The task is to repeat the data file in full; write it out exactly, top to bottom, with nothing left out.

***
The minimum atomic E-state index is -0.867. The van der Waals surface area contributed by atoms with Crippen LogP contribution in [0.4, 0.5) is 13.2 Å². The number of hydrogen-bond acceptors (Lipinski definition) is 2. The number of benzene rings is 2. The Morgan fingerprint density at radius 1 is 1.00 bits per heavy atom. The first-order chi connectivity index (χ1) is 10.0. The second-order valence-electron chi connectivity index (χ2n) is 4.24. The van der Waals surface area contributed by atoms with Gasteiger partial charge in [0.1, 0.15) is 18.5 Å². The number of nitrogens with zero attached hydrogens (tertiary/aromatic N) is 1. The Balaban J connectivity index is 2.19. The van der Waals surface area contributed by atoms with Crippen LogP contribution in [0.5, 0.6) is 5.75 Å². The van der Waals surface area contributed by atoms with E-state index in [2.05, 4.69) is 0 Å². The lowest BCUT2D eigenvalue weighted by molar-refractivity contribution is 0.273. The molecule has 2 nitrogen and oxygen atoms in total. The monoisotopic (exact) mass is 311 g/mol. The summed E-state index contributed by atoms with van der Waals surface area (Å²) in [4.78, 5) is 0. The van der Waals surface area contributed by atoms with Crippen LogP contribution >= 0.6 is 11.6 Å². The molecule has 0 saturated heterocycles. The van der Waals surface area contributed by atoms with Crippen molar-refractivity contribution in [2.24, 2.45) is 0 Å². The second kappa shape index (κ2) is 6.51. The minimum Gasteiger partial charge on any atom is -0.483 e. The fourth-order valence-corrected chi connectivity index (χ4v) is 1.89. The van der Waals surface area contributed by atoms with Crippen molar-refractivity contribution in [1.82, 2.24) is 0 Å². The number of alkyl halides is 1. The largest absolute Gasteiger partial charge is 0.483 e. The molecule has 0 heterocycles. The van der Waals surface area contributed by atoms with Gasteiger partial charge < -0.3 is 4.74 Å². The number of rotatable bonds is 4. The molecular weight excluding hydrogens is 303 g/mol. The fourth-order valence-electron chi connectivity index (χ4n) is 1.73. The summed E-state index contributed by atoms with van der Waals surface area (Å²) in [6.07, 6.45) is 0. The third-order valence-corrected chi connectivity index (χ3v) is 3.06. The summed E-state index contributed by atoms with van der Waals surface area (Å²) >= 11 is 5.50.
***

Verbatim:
The minimum atomic E-state index is -0.867. The van der Waals surface area contributed by atoms with Crippen LogP contribution in [0.4, 0.5) is 13.2 Å². The number of hydrogen-bond acceptors (Lipinski definition) is 2. The number of benzene rings is 2. The Morgan fingerprint density at radius 1 is 1.00 bits per heavy atom. The first-order chi connectivity index (χ1) is 10.0. The second-order valence-electron chi connectivity index (χ2n) is 4.24. The van der Waals surface area contributed by atoms with Gasteiger partial charge in [0.1, 0.15) is 18.5 Å². The number of nitrogens with zero attached hydrogens (tertiary/aromatic N) is 1. The Balaban J connectivity index is 2.19. The van der Waals surface area contributed by atoms with Crippen LogP contribution in [0.5, 0.6) is 5.75 Å². The van der Waals surface area contributed by atoms with E-state index in [2.05, 4.69) is 0 Å². The lowest BCUT2D eigenvalue weighted by molar-refractivity contribution is 0.273. The molecule has 2 nitrogen and oxygen atoms in total. The monoisotopic (exact) mass is 311 g/mol. The summed E-state index contributed by atoms with van der Waals surface area (Å²) in [4.78, 5) is 0. The van der Waals surface area contributed by atoms with Crippen LogP contribution >= 0.6 is 11.6 Å². The molecule has 0 saturated heterocycles. The van der Waals surface area contributed by atoms with Crippen molar-refractivity contribution in [2.24, 2.45) is 0 Å². The second kappa shape index (κ2) is 6.51. The minimum Gasteiger partial charge on any atom is -0.483 e. The fourth-order valence-corrected chi connectivity index (χ4v) is 1.89. The van der Waals surface area contributed by atoms with Crippen molar-refractivity contribution in [1.82, 2.24) is 0 Å². The number of alkyl halides is 1. The largest absolute Gasteiger partial charge is 0.483 e. The molecule has 0 heterocycles. The van der Waals surface area contributed by atoms with Gasteiger partial charge < -0.3 is 4.74 Å². The number of rotatable bonds is 4. The molecular weight excluding hydrogens is 303 g/mol. The fourth-order valence-electron chi connectivity index (χ4n) is 1.73. The summed E-state index contributed by atoms with van der Waals surface area (Å²) in [6.07, 6.45) is 0. The third-order valence-corrected chi connectivity index (χ3v) is 3.06. The summed E-state index contributed by atoms with van der Waals surface area (Å²) >= 11 is 5.50.